Nashville's International Black Film Festival defies hard times by making the Internet its cinema 

2012: A Cyberspace Odyssey

2012: A Cyberspace Odyssey

Since 2006, the International Black Film Festival of Nashville has debuted several top shorts, documentaries and features by both African-American and African filmmakers. But the modestly funded festival, run largely by volunteers and sometimes subject to last-minute venue shifts, has always had to scramble for resources. This year, the IBFFN faced a tough decision as time approached for the annual event. The difficult economic climate resulted in some sponsorship defections and hesitation, and no one wanted to see the festival presented haphazardly.

Rather than cancel it altogether, the IBFFN opted for a new approach. Thus the 2012 festival, which will run Dec. 13-16, will be the first presented completely online. This represents what founders hope will be an overall expansion in terms of content, as next year's event will have platforms both online and in traditional live venues.

"The economy has been so difficult that we heard from a lot of our sponsors they were having tough times," says IBFFN head Hazel Joyner-Smith, who founded the festival in 2006. "We certainly didn't want to cancel it, but we also weren't going to have something that wasn't in keeping with the standards that we've previously set in terms of providing exposure and a platform for quality black independent, shorts and foreign films.

"At the same time, we've been exploring how to utilize the digital platform and expand our activities in that area. So we decided this would be the year where we could do two things. We can and are still in the process of finding new festival partners. We're also expanding our digital presence, and sharpening it so that it enhances the complete festival presentation, and we can have both online and theatrical presentations in 2013."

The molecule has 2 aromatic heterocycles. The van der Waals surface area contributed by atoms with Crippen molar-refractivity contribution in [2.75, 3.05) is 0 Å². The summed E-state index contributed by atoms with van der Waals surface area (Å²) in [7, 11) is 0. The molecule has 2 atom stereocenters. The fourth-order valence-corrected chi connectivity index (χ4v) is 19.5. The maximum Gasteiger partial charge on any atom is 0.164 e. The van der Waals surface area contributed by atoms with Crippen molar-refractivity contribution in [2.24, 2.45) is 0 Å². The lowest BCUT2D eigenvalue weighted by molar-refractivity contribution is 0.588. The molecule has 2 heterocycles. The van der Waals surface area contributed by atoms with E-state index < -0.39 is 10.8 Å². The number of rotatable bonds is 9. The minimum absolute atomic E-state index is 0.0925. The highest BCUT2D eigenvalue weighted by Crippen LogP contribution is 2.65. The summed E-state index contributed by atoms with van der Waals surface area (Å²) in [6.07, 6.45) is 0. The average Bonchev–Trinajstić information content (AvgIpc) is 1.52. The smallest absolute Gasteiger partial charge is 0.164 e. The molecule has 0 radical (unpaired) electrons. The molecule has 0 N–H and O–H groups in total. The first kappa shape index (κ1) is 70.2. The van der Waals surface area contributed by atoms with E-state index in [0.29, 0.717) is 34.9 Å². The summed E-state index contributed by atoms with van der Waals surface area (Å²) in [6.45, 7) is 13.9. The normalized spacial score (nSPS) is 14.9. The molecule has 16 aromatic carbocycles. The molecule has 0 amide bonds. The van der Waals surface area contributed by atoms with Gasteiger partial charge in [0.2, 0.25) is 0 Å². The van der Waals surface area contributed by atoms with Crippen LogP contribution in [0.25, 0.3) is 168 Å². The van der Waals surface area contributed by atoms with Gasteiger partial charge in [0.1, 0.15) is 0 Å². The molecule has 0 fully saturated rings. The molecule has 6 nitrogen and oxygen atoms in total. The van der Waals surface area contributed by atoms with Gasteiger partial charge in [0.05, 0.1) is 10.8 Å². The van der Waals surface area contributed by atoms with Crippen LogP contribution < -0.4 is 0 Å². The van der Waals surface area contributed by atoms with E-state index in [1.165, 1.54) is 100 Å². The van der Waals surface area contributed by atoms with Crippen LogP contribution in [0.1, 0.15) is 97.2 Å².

Viewers will access the films through the IBFFN website, for a daily admission of $8. That opens the festival to audiences far beyond the city limits — something Joyner-Smith is particularly excited about, as getting more international attention and participation has long been part of the festival's mission. The 2012 online festival also serves as a prelude to the expanded 2013 event, which will include a spring/summer series of films and other events tentatively scheduled to begin in May.

This year's online edition showcases 20 selections — narrative features, shorts, documentaries, even a musical — which arrive in some cases after successful screenings in other cities. One is writer-director William L. Cochran's drama Englewood: The Growing Pains in Chicago (Dec. 13), which sold out two nights at Chicago's Gene Siskel Film Center in August. In his first film, Cochran depicts the problems and perils facing three black high-school seniors (including a budding poet played by the filmmaker) as they grapple with family strife and street violence. The paths they seek, and their ultimate fate, is mirrored by Cochran's unsentimental look at urban life and how much (or how little) has changed over decades.